The leader of last year's coup in Thailand, Gen Sonthi Boonyaratglin, has recently quit as army and security chief, prompting speculation he will soon be in the cabinet.
Gen Sonthi is the first Muslim to be commander-in-chief
Analysts are speculating that his ultimate aim could be to stand for prime minister.
In the run-up to last September's coup, the general made his mark with some very public disagreements with the man he overthrew, Prime Minister Thaksin Shinawatra.
Appointed commander-in-chief in 2005, Gen Sonthi is known to be close to the country's King, Bhumibol Adulyadej, and has been seen as an unofficial spokesman for the monarch.
After parliamentary elections in April, which were later annulled because of concerns about their legitimacy, he said that King Bhumibol was "saddened" by the situation.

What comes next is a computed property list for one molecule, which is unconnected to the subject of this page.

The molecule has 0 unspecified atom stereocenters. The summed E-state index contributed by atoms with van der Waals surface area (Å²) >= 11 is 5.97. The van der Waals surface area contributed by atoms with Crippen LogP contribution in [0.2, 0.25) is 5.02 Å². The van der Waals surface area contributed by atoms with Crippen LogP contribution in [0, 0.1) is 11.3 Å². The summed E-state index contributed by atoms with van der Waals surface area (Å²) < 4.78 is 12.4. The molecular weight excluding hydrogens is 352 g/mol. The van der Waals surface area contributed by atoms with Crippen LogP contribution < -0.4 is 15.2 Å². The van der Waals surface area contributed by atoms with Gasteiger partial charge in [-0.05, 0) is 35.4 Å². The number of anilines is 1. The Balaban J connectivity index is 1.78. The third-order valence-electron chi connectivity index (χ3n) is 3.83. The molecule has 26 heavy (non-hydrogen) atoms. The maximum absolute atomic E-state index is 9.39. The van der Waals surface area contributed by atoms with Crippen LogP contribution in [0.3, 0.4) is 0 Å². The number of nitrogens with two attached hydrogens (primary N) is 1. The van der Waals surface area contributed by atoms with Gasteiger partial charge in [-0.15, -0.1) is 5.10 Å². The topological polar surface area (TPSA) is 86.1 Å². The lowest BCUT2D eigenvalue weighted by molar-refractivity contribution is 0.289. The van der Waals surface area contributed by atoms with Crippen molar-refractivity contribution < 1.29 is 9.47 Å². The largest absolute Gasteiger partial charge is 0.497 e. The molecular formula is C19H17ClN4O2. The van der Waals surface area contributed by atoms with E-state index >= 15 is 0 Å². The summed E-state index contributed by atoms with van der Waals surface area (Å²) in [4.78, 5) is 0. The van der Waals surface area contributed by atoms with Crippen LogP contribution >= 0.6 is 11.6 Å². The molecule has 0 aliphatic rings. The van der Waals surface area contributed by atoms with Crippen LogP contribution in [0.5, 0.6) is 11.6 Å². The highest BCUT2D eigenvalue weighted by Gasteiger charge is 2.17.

Gen Sonthi, 59, graduated from Chulachomklao Royal Military Academy in 1969 and was commissioned to the Royal Army Infantry Corps.
A decorated combat veteran, he headed several top Thai army units including the elite Special Warfare Command.
Gen Sonthi was the first member of Thailand's Muslim minority to head the army.
The move was seen as an attempt by the government to curb an Islamist insurgency in the south of the country which has killed more than 1,400 people in the last two and a half years.
His first major spat with the government came when his proposal for talks with the militants was rejected.
And when the political crisis blew up earlier this year, with the opposition Democrat Party boycotting elections amid claims that Mr Thaksin was abusing his power, Gen Sonthi voiced his - and the king's - concerns.
"The country's problem, which originated some time ago and has prevailed until now, has saddened his majesty, which has upset and worried me," he was quoted by local media as saying.
"As a soldier of his majesty, I would like to help him relieve his worry and the army will adhere strictly to whatever advice he gives us."